A massive B.C. wildfire burning dangerously close to homes near West Kelowna is now about 40 per cent contained, but two other fires in the region remain out of control, fire officials said Monday.

The containment efforts come as crews continue to make "aggressive" attacks on the Glenrosa fire, which has so far destroyed at least three homes and forced 10,000 residents to evacuate since erupting on Saturday, according to Rob Moore from the BC Forest Service.

Ground crews have been "hammering" on the blaze's northwest, south and southwest flanks in order to stop the flames from spreading to populated areas, he added.

"Our containment is estimated at 40 per cent," he said. "We're hoping by the end of the day we'll have more than that."

The fire is burning on about 400 hectares of arid land -- an area equivalent to the size of Vancouver's Stanley Park.

So far, fire crews have managed to build an access around the fire's eastern edge, which allowed them to move water trucks into the region, Jenelle Turpin of the West Kelowna emergency operations centre told CTV News Channel.

However, the second fire, which is burning in the Rose Valley Dam, is not at all contained and covers about 150 hectares. It has forced 1,200 people from their homes.

Officials said steep terrain in the area has hampered fire crews, but it appears that its spread has been stopped.

"It's only being attacked right now by water bombing activity," Turpin said. "So that is the big focus there. At least with Glenrosa they're able to get ground crews in. But it still is difficult terrain."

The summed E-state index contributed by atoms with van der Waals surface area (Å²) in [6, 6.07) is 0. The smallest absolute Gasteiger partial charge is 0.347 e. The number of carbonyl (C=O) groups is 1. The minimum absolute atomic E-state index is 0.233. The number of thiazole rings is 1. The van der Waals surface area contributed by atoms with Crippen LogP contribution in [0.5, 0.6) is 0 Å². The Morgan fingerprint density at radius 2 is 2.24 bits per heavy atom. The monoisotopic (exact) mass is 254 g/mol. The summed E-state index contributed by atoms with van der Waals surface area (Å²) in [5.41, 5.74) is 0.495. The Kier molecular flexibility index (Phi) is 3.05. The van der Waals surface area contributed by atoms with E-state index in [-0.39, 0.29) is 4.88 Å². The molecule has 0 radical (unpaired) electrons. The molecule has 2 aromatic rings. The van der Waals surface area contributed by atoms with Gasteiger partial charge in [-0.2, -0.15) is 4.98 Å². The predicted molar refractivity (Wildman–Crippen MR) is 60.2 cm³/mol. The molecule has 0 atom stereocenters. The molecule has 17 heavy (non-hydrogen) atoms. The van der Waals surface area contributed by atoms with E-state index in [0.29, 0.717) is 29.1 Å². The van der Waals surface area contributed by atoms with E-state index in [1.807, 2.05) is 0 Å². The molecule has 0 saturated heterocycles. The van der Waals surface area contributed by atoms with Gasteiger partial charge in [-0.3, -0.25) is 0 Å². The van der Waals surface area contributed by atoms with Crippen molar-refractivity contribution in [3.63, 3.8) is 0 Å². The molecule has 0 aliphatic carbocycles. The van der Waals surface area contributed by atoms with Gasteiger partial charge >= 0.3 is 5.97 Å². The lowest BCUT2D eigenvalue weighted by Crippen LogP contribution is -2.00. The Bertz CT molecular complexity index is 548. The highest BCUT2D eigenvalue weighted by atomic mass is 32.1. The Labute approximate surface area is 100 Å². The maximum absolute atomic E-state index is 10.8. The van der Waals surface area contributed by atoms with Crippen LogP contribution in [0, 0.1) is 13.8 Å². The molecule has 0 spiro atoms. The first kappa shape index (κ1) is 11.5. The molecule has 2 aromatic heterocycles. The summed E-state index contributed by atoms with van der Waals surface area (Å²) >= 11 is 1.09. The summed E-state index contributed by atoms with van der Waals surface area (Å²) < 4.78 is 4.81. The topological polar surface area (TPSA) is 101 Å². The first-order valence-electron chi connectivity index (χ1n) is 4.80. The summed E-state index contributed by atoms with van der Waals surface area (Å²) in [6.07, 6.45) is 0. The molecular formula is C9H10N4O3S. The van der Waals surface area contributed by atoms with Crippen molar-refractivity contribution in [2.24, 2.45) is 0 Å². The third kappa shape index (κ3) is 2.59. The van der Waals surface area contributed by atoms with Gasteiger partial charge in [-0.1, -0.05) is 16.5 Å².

A third fire, in the Terrace Mountain region, has now grown to 850 hectares, due to high temperatures and dry conditions. This fire does not affect any structures.

Officials plan on briefing evacuated families on the status of their homes Monday, according to West Kelowna Fire Rescue's Wayne Schnitzler.

Cause still under investigation

According to Moore, human activity is likely to blame for the fires.

"It could have been accidental," he told The Canadian Press.

"We have no reason to believe they were deliberately set. Given the weather conditions and the fire weather indices, the dryness of the fuels, the ease of ignition there's a number of human-related fire causes."

CTV B.C.'s Kent Molgat said that crews are battling the flames in an attempt to "steer" them away from surrounding communities like Peachland.

"These fires are not only out of control, they are enormous and they are on the doorstep of where a lot of people call home," Molgat told CTV News Channel from Kelowna.

Temperatures in the region are expected to be high on Monday, but it is the wind that is of most concern to fire crews.

Kelowna Fire Chief Rene Blanleil said winds were calm overnight. However, the forecast calls for temperatures to reach 35 Celsius on Monday and winds to gust up to 35 kilometres per hour, he said.

So far, 11,000 people have been told to leave their homes, while another 6,000 are on evacuation alert. Some are staying at a local community centre or in hotels, while others are bunking with friends and family.

Local resident and evacuee Chris LaFace spent Sunday night in a Holiday Inn.

"There are a lot of rumours circling amongst the chaos, but it seems that my house might have been saved due to the work of all the volunteers and everybody fighting the fires," LaFace told Canada AM on Monday.

Officials don't know when residents will be allowed to return home.

The cause of the fires is still under investigation.

  • Residents affected by the evacuation order are being asked to report to emergency evacuation reception centres at Royal LePage Place at 2760 Cameron Rd. and Mount Boucherie Secondary School at 2751 Cameron Rd.
  • Concerned residents or relatives can call 1-250-469-8490. Residents who are unable to reach evacuation centres are asked to call 778-797-2269.